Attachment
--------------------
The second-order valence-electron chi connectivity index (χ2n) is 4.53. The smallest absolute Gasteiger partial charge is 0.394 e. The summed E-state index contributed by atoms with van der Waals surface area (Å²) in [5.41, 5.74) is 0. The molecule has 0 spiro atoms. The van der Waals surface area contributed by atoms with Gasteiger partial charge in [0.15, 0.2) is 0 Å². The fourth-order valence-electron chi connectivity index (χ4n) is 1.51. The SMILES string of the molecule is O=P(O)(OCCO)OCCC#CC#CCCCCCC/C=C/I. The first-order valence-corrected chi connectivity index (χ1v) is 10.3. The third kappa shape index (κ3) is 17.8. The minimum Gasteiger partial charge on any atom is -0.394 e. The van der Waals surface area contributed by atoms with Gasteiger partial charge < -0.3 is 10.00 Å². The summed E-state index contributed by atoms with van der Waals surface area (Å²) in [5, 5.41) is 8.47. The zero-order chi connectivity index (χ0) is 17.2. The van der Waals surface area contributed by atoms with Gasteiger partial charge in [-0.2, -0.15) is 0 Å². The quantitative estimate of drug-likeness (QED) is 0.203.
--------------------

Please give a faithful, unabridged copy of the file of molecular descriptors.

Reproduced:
The second-order valence-electron chi connectivity index (χ2n) is 4.53. The smallest absolute Gasteiger partial charge is 0.394 e. The summed E-state index contributed by atoms with van der Waals surface area (Å²) in [5.41, 5.74) is 0. The molecule has 0 spiro atoms. The van der Waals surface area contributed by atoms with Gasteiger partial charge in [0.15, 0.2) is 0 Å². The fourth-order valence-electron chi connectivity index (χ4n) is 1.51. The SMILES string of the molecule is O=P(O)(OCCO)OCCC#CC#CCCCCCC/C=C/I. The first-order valence-corrected chi connectivity index (χ1v) is 10.3. The third kappa shape index (κ3) is 17.8. The minimum Gasteiger partial charge on any atom is -0.394 e. The van der Waals surface area contributed by atoms with Gasteiger partial charge < -0.3 is 10.00 Å². The summed E-state index contributed by atoms with van der Waals surface area (Å²) in [5, 5.41) is 8.47. The zero-order chi connectivity index (χ0) is 17.2. The van der Waals surface area contributed by atoms with Gasteiger partial charge in [-0.2, -0.15) is 0 Å². The quantitative estimate of drug-likeness (QED) is 0.203.